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Antagonistic effects of Plasmodium-helminth co-infections on malaria pathology in different population groups in Côte d'Ivoire

Hürlimann, Eveline and Houngbedji, Clarisse A. and Yapi, Richard B. and N'Dri, Prisca B. and Silué, Kigbafori D. and Ouattara, Mamadou and Utzinger, Jürg and N'Goran, Eliézer K. and Raso, Giovanna. (2019) Antagonistic effects of Plasmodium-helminth co-infections on malaria pathology in different population groups in Côte d'Ivoire. PLoS Neglected Tropical Diseases, 13 (1). e0007086.

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Abstract

Plasmodium spp. and helminths are co-endemic in many parts of the tropics; hence, co-infection is a common phenomenon. Interactions between Plasmodium and helminth infections may alter the host's immune response and susceptibility and thus impact on morbidity. There is little information on the direction and magnitude of such interactions and results are conflicting. This study aimed at shedding new light on the potential interactions of Plasmodium and helminth co-infections on anemia and splenomegaly in different population groups in Côte d'Ivoire.; Parasitologic and clinical data were obtained from four cross-sectional community-based studies and a national school-based survey conducted between 2011 and 2013 in Côte d'Ivoire. Six scenarios of co-infection pairs defined as Plasmodium infection or high parasitemia, combined with one of three common helminth infections (i.e., Schistosoma mansoni, S. haematobium, and hookworm) served for analysis. Adjusted logistic regression models were built for each scenario and interaction measures on additive scale calculated according to Rothman, while an interaction term in the model served as multiplicative scale measure.; All identified significant interactions were of antagonistic nature but varied in magnitude and species combination. In study participants aged 5-18 years from community-based studies, Plasmodium-hookworm co-infection showed an antagonistic interaction on additive scale on splenomegaly, while Plasmodium-Schistosoma co-infection scenarios showed protective effects on multiplicative scale for anemia and splenomegaly in participants aged 5-16 years from a school-based study.; No exacerbation from co-infection with Plasmodium and helminths was observed, neither in participants aged 5-18 years nor in adults from the community-based studies. Future studies should unravel underlying mechanisms of the observed interactions, as this knowledge might help shaping control efforts against these diseases of poverty.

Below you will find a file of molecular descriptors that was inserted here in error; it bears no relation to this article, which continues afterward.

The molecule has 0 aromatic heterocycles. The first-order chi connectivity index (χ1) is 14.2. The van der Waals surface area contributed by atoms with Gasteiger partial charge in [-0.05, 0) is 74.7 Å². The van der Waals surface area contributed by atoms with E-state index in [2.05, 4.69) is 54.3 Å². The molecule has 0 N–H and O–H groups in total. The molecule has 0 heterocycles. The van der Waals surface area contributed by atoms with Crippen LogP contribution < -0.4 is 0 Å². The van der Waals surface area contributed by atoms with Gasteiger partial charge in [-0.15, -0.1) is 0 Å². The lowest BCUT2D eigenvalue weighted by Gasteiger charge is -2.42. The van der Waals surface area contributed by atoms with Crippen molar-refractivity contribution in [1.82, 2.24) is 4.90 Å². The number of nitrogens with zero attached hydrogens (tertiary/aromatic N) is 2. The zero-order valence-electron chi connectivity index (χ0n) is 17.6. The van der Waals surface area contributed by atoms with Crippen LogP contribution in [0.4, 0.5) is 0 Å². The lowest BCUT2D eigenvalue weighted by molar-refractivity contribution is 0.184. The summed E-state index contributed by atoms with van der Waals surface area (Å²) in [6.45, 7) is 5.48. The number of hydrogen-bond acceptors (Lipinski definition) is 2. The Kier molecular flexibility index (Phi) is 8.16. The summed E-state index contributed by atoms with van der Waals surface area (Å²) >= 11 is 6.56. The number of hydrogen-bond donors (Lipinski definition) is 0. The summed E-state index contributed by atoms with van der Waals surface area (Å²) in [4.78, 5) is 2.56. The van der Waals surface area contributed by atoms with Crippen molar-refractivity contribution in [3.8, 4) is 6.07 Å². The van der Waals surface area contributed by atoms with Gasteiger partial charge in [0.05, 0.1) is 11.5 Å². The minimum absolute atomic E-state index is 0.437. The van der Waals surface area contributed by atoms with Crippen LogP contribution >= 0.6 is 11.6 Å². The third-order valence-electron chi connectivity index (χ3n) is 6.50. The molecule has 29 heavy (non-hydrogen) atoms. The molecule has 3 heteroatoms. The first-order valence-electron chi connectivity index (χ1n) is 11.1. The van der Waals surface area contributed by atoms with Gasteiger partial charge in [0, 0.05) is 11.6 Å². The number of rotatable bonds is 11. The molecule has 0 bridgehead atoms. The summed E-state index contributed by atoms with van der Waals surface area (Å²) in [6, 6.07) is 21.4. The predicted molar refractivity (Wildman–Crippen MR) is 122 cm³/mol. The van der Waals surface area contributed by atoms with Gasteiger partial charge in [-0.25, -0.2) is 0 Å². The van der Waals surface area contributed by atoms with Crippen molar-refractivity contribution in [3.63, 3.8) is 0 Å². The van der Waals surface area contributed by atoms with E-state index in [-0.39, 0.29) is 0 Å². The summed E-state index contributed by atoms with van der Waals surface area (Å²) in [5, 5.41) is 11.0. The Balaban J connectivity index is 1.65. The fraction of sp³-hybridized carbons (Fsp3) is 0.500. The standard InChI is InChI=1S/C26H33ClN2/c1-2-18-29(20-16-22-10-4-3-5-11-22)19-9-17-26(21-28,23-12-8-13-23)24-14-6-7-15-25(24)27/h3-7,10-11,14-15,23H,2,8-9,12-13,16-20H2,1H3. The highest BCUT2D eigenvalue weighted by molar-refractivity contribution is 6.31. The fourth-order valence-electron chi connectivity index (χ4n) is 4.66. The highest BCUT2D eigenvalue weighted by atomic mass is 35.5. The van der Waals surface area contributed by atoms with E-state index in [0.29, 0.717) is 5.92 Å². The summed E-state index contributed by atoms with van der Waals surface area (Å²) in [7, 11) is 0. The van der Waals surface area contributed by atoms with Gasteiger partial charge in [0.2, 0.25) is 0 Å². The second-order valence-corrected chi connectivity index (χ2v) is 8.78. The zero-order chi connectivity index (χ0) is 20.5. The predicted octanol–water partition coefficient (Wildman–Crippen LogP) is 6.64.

Faculties and Departments:09 Associated Institutions > Swiss Tropical and Public Health Institute (Swiss TPH)
09 Associated Institutions > Swiss Tropical and Public Health Institute (Swiss TPH) > Department of Epidemiology and Public Health (EPH) > Eco System Health Sciences > Health Impact Assessment (Utzinger)
09 Associated Institutions > Swiss Tropical and Public Health Institute (Swiss TPH) > Department of Medical Parasitology and Infection Biology > Helminth Drug Development (Keiser)
UniBasel Contributors:Hürlimann, Eveline and N'Dri, Bedjou Prisca and Utzinger, Jürg and Raso, Giovanna
Item Type:Article, refereed
Article Subtype:Research Article
Publisher:Public Library of Science
ISSN:1935-2727
e-ISSN:1935-2735
Note:Publication type according to Uni Basel Research Database: Journal article
Language:English
Identification Number:
Last Modified:29 Jan 2019 15:15
Deposited On:29 Jan 2019 15:15

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